Ten others were wounded in the morning attack at Santa Fe High School.

Peter Biello / NHPR

On April 20th, 1999, Andy McDonald was 17 years old, taking a math test at Columbine High School in Colorado, when he and his fellow students heard gunshots. He says they were so loud the walls seemed to vibrate. Then the fire alarm went off and he and some of his classmates left the school.

It’s not often that a political candidate announces his or her platform, and then is immediately challenged by passionate opponents.

But last week, Democratic gubernatorial candidate Steve Marchand stood on the steps of the Lebanon City Hall taking questions - not from reporters, but passionate gun rights advocates.

Todd Bookman / NHPR

Along a party-line vote, the Republican-controlled New Hampshire Senate voted down a bill on Thursday that sought to ban so-called “bump stocks” in the state.

On the Senate floor, GOP Sen. Sharon Carson said the bill was poorly worded, and wouldn’t accomplish its goal of preventing mass shootings.

Todd Bookman/NHPR

In the wake of the Las Vegas shooting last October, New Hampshire lawmakers are considering a ban on so-called “bump stocks” in the state.

When Stephen Paddock killed 58 people and wounded hundreds more during a country music concert, guns found in his hotel room were reportedly equipped with bump stock accessories that sped up their firing rate.

<a href="http://www.flickr.com/photos/accoster/2264295876/">adam coster</a> / flickr

Last month, members of the First Baptist Church of Sutherland Springs, Texas experienced the deadliest church shooting in recent history. Twenty-six people were killed.

Now the New Hampshire Council of Churches is sponsoring a training event tomorrow in Nashua on how congregations should respond to an active shooter.

Morning Edition Host Rick Ganley spoke with Rev. Jason Wells, the executive director of the council.

(Editor's note: this transcript has been edited lightly for clarity.)

Senator Jeanne Shaheen calls the mass shooting in Las Vegas an act of terrorism.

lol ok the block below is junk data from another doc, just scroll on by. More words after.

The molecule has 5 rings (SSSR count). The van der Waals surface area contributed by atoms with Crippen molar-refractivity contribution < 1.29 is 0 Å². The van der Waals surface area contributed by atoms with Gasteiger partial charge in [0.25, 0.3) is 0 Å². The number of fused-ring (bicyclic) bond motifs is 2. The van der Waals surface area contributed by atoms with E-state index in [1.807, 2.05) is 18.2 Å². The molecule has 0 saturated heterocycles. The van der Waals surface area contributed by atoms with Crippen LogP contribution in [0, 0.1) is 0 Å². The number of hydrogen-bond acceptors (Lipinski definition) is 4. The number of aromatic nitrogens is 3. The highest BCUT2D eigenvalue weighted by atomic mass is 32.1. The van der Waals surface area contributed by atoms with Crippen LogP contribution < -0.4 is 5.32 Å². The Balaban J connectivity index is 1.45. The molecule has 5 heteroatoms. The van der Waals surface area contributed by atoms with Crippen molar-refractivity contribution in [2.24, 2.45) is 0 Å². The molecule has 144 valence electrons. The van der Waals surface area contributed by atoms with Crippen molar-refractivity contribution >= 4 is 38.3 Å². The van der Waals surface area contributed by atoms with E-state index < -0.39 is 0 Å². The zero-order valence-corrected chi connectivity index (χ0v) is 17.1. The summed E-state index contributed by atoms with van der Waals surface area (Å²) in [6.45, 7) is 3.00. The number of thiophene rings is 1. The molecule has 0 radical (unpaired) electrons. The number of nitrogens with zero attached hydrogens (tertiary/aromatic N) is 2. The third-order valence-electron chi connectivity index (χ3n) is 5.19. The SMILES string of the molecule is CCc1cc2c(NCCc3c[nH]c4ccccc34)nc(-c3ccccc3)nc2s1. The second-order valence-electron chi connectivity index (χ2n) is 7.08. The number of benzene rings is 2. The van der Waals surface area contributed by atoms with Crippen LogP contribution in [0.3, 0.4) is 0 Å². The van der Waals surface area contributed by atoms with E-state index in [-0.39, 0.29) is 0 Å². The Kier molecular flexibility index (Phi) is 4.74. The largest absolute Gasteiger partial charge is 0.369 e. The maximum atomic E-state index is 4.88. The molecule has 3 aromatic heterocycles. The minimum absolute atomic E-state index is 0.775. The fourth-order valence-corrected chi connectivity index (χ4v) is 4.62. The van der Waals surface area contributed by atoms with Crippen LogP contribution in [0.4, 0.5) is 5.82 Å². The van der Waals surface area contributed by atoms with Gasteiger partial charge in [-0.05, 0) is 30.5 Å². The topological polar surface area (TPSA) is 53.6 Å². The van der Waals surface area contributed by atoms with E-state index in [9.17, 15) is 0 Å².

Shaheen spoke about the incident today on The Exchange. She expressed condolences to the victims and their families. She says the U.S. must address gun violence. She says it can be done while respecting the rights of gun owners.

 

It remains under investigation. But does the heinous act of violence in Las Vegas on Sunday night meet the definition of terrorism?

The Las Vegas Shooting: Granite Staters Respond

Oct 2, 2017
Ken Lund, Flickr

It's been called the worst mass shooting in modern American history.  On Sunday evening, a gunman opened fire on an outdoor concert festival  in Las Vegas, killing at least 58 people and injuring many more. Some of the stories surrounding the massacre are eerily familiar: Family members of the gunman express shock upon hearing about the attack; victims describe feelings of disbelief as scenes of mayhem and horror engulfed them.   Yet this attack also surpassed others in terms of numbers killed and injured.  We'll take your questions and comments as details of this latest mass shooting continue to emerge. 


Michael Saechang / Flickr/CC

Two more high-profile mass shootings this past month have rekindled the national debate over guns, gun rights, and gun regulation. Politicians have weighed in from the Presidential campaign trail and on Capitol Hill, but common ground remains elusive. Some say we need to tighten laws and oversight in the interest of public safety, while others say the solution is for more civilians to arm themselves in the interest of self-defense.